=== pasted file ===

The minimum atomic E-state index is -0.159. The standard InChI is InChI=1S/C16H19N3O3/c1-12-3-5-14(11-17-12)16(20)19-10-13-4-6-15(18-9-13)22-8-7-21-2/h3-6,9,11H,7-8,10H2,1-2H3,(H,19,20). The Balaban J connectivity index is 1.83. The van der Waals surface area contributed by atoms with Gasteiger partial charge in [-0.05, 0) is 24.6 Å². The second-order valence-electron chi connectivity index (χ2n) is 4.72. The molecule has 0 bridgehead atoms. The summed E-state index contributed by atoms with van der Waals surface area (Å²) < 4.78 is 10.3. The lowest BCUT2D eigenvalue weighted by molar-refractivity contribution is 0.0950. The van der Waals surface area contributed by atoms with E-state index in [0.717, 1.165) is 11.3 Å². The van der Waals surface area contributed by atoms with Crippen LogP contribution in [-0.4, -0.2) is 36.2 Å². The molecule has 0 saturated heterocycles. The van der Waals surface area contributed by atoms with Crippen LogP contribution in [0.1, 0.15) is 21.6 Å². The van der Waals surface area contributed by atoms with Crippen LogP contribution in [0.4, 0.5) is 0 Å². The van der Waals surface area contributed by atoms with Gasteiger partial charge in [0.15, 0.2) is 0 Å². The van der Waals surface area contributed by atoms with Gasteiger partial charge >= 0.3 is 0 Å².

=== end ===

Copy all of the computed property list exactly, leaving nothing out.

The minimum atomic E-state index is -0.159. The standard InChI is InChI=1S/C16H19N3O3/c1-12-3-5-14(11-17-12)16(20)19-10-13-4-6-15(18-9-13)22-8-7-21-2/h3-6,9,11H,7-8,10H2,1-2H3,(H,19,20). The Balaban J connectivity index is 1.83. The van der Waals surface area contributed by atoms with Gasteiger partial charge in [-0.05, 0) is 24.6 Å². The second-order valence-electron chi connectivity index (χ2n) is 4.72. The molecule has 0 bridgehead atoms. The summed E-state index contributed by atoms with van der Waals surface area (Å²) < 4.78 is 10.3. The lowest BCUT2D eigenvalue weighted by molar-refractivity contribution is 0.0950. The van der Waals surface area contributed by atoms with E-state index in [0.717, 1.165) is 11.3 Å². The van der Waals surface area contributed by atoms with Crippen LogP contribution in [-0.4, -0.2) is 36.2 Å². The molecule has 0 saturated heterocycles. The van der Waals surface area contributed by atoms with Crippen LogP contribution in [0.1, 0.15) is 21.6 Å². The van der Waals surface area contributed by atoms with Crippen LogP contribution in [0.4, 0.5) is 0 Å². The van der Waals surface area contributed by atoms with Gasteiger partial charge in [0.15, 0.2) is 0 Å². The van der Waals surface area contributed by atoms with Gasteiger partial charge >= 0.3 is 0 Å².